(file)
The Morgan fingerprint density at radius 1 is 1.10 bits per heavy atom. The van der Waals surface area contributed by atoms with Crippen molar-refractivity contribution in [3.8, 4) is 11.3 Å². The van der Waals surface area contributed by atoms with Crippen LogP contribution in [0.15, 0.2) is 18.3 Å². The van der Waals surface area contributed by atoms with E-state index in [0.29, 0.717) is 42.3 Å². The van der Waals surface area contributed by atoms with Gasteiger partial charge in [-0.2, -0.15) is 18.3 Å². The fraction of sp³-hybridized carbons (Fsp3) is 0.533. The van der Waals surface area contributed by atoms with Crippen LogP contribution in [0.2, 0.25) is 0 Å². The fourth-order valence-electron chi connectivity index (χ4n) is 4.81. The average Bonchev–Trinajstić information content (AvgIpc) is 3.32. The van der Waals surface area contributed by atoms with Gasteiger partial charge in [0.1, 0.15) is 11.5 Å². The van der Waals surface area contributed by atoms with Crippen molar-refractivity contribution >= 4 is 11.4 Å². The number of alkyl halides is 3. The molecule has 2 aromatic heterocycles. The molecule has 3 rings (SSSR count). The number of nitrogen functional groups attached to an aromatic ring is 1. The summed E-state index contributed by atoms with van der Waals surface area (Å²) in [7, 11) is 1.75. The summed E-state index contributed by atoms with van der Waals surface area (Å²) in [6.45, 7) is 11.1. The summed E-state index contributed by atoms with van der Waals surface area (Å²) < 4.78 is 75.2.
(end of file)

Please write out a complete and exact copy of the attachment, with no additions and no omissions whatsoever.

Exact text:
The Morgan fingerprint density at radius 1 is 1.10 bits per heavy atom. The van der Waals surface area contributed by atoms with Crippen molar-refractivity contribution in [3.8, 4) is 11.3 Å². The van der Waals surface area contributed by atoms with Crippen LogP contribution in [0.15, 0.2) is 18.3 Å². The van der Waals surface area contributed by atoms with E-state index in [0.29, 0.717) is 42.3 Å². The van der Waals surface area contributed by atoms with Gasteiger partial charge in [-0.2, -0.15) is 18.3 Å². The fraction of sp³-hybridized carbons (Fsp3) is 0.533. The van der Waals surface area contributed by atoms with Crippen LogP contribution in [0.2, 0.25) is 0 Å². The fourth-order valence-electron chi connectivity index (χ4n) is 4.81. The average Bonchev–Trinajstić information content (AvgIpc) is 3.32. The van der Waals surface area contributed by atoms with Gasteiger partial charge in [0.1, 0.15) is 11.5 Å². The van der Waals surface area contributed by atoms with Crippen molar-refractivity contribution >= 4 is 11.4 Å². The number of alkyl halides is 3. The molecule has 2 aromatic heterocycles. The molecule has 3 rings (SSSR count). The number of nitrogen functional groups attached to an aromatic ring is 1. The summed E-state index contributed by atoms with van der Waals surface area (Å²) in [7, 11) is 1.75. The summed E-state index contributed by atoms with van der Waals surface area (Å²) in [6.45, 7) is 11.1. The summed E-state index contributed by atoms with van der Waals surface area (Å²) < 4.78 is 75.2.